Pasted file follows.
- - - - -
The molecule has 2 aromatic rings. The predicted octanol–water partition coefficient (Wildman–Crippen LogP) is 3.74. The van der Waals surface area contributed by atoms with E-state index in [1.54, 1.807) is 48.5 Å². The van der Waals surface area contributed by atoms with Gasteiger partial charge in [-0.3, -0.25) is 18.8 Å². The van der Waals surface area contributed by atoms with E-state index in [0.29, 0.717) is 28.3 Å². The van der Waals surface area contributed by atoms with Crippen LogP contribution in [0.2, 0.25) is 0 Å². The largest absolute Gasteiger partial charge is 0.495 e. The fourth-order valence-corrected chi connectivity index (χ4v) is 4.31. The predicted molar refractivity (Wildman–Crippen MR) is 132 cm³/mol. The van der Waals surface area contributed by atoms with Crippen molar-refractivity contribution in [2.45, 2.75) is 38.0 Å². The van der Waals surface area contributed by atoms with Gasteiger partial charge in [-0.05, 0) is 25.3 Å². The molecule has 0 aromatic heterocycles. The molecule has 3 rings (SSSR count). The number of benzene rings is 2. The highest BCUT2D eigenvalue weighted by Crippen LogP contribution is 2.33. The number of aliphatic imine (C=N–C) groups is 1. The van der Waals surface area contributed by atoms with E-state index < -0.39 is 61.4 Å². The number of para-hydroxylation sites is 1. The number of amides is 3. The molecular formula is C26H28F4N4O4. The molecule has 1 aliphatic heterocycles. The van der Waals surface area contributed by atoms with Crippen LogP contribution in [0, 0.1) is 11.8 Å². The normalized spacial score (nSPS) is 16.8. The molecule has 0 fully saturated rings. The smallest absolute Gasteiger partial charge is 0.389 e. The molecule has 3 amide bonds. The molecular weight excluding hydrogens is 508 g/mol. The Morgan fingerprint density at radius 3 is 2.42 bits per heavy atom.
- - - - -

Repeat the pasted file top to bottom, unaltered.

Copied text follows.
The molecule has 2 aromatic rings. The predicted octanol–water partition coefficient (Wildman–Crippen LogP) is 3.74. The van der Waals surface area contributed by atoms with E-state index in [1.54, 1.807) is 48.5 Å². The van der Waals surface area contributed by atoms with Gasteiger partial charge in [-0.3, -0.25) is 18.8 Å². The van der Waals surface area contributed by atoms with E-state index in [0.29, 0.717) is 28.3 Å². The van der Waals surface area contributed by atoms with Crippen LogP contribution in [0.2, 0.25) is 0 Å². The largest absolute Gasteiger partial charge is 0.495 e. The fourth-order valence-corrected chi connectivity index (χ4v) is 4.31. The predicted molar refractivity (Wildman–Crippen MR) is 132 cm³/mol. The van der Waals surface area contributed by atoms with Crippen molar-refractivity contribution in [2.45, 2.75) is 38.0 Å². The van der Waals surface area contributed by atoms with Gasteiger partial charge in [-0.05, 0) is 25.3 Å². The molecule has 0 aromatic heterocycles. The molecule has 3 rings (SSSR count). The number of benzene rings is 2. The highest BCUT2D eigenvalue weighted by Crippen LogP contribution is 2.33. The number of aliphatic imine (C=N–C) groups is 1. The van der Waals surface area contributed by atoms with E-state index < -0.39 is 61.4 Å². The number of para-hydroxylation sites is 1. The number of amides is 3. The molecular formula is C26H28F4N4O4. The molecule has 1 aliphatic heterocycles. The van der Waals surface area contributed by atoms with Crippen LogP contribution in [0, 0.1) is 11.8 Å². The normalized spacial score (nSPS) is 16.8. The molecule has 0 fully saturated rings. The smallest absolute Gasteiger partial charge is 0.389 e. The molecule has 3 amide bonds. The molecular weight excluding hydrogens is 508 g/mol. The Morgan fingerprint density at radius 3 is 2.42 bits per heavy atom.